Kwanzaa is a feast for the senses.
Red, green and black candles are lighted during the seven-day holiday that began Saturday. Motivational stories draw in listeners. And principles such as unity, self-determination and faith inspire discussion.
But food also plays a major role in the holiday that started in 1966 to encourage cultural identity among African-Americans. After all, Kwanzaa means first fruits of the harvest in Swahili.
Tomorrow, a lavish celebration called the Kwanzaa Karamu will be shared in many homes around the country. Tables will be laden with cuisines from the Caribbean, South America and Africa - anywhere that Africans lived.
In time for this year's event, Jessica B. Harris has written "The Africa Cookbook: Tastes of a Continent" (Simon & Schuster, 1998). The cookbook author and traveler takes readers on a culinary journey through the continent, complete with a glossary of foods, more than 200 recipes and a brief history of the land.
For Kwanzaa, she especially recommends a chicken stew from Senegal, which she says is festive and tasty.
Yassa au Poulet II
1/4 cup freshly squeezed lemon juice
4 large onions, thinly sliced
salt and freshly ground black pepper, to taste
1/8 teaspoon minced fresh habanero chili pepper, or to taste
5 tablespoons peanut oil
1 frying chicken (2 1/2 to 3 1/2 pounds), cut into serving pieces
1 habanero chili, pricked with a fork
1/2 cup pimento-stuffed olives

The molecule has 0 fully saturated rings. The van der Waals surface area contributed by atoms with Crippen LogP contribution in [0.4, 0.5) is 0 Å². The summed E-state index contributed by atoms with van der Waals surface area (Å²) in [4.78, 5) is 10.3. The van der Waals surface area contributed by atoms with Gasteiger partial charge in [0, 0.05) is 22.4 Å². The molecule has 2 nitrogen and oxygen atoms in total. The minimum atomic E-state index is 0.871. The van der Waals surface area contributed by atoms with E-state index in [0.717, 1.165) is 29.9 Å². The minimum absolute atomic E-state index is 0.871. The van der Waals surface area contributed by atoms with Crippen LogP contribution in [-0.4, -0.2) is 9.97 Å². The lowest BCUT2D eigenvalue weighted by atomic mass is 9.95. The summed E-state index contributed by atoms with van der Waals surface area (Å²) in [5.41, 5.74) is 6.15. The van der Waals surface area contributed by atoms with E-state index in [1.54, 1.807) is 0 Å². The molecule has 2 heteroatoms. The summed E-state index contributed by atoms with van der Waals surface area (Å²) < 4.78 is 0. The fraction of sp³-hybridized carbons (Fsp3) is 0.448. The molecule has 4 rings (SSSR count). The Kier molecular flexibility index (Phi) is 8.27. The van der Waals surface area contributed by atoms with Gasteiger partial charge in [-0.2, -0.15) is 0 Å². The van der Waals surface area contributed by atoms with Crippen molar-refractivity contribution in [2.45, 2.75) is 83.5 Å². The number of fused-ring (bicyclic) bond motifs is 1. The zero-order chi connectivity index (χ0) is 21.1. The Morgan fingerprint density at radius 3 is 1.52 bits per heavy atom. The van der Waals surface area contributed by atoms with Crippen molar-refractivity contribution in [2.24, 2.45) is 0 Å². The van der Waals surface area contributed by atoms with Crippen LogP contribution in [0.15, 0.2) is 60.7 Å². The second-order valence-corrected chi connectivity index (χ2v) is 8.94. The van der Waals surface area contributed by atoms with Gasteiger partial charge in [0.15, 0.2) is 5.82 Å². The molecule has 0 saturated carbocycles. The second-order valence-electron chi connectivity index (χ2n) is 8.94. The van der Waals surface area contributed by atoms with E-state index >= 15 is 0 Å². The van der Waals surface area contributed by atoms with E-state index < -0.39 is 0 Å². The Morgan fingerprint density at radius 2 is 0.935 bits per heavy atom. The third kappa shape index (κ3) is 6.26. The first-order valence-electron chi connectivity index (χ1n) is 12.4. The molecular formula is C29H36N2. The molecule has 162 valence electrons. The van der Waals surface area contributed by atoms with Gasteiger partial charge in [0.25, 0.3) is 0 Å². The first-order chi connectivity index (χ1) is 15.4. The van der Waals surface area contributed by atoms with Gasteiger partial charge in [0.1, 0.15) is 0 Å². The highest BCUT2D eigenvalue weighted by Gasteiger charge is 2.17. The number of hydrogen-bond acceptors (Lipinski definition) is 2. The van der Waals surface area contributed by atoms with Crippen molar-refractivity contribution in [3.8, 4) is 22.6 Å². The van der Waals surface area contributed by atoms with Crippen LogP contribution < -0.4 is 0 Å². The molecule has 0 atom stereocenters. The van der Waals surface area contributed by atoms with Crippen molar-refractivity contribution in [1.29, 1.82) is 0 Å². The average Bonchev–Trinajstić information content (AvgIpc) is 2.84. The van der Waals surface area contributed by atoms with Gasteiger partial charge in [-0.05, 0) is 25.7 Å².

4 carrots, scraped and thinly sliced
1 tablespoon Dijon-style mustard
1/2 cup water
cooked white rice
In a large nonreactive bowl, prepare a marinade by mixing the lemon juice, onions, salt, pepper, minced chili and 4 tablespoons of the peanut oil in a large bowl. Place the chicken pieces in the marinade, making sure that they are all well covered. Cover the bowl with plastic wrap and allow the chicken to marinate for at least 3 hours in the refrigerator.
Preheat the broiler. Remove the chicken pieces, reserving the marinade and onions, and place the chicken in a shallow pan. Broil the chicken until it is lightly browned on both sides. Remove the onions from the marinade. Heat the remaining tablespoon of oil in a flameproof 5-quart casserole or Dutch oven and cook the onions slowly until tender and translucent. Add the reserved marinade. When the liquid is thoroughly heated, add the chicken pieces, pricked chili, olives, carrots, mustard and water.
When the dish is heated through, remove the chili and reserve (it can be served separately). Stir to mix well, then bring the yassa slowly to a boil.
Lower the heat and simmer, covered, for about 30 minutes, or lTC until the chicken is cooked through. Serve hot over white rice.
Pub Date: 12/30/98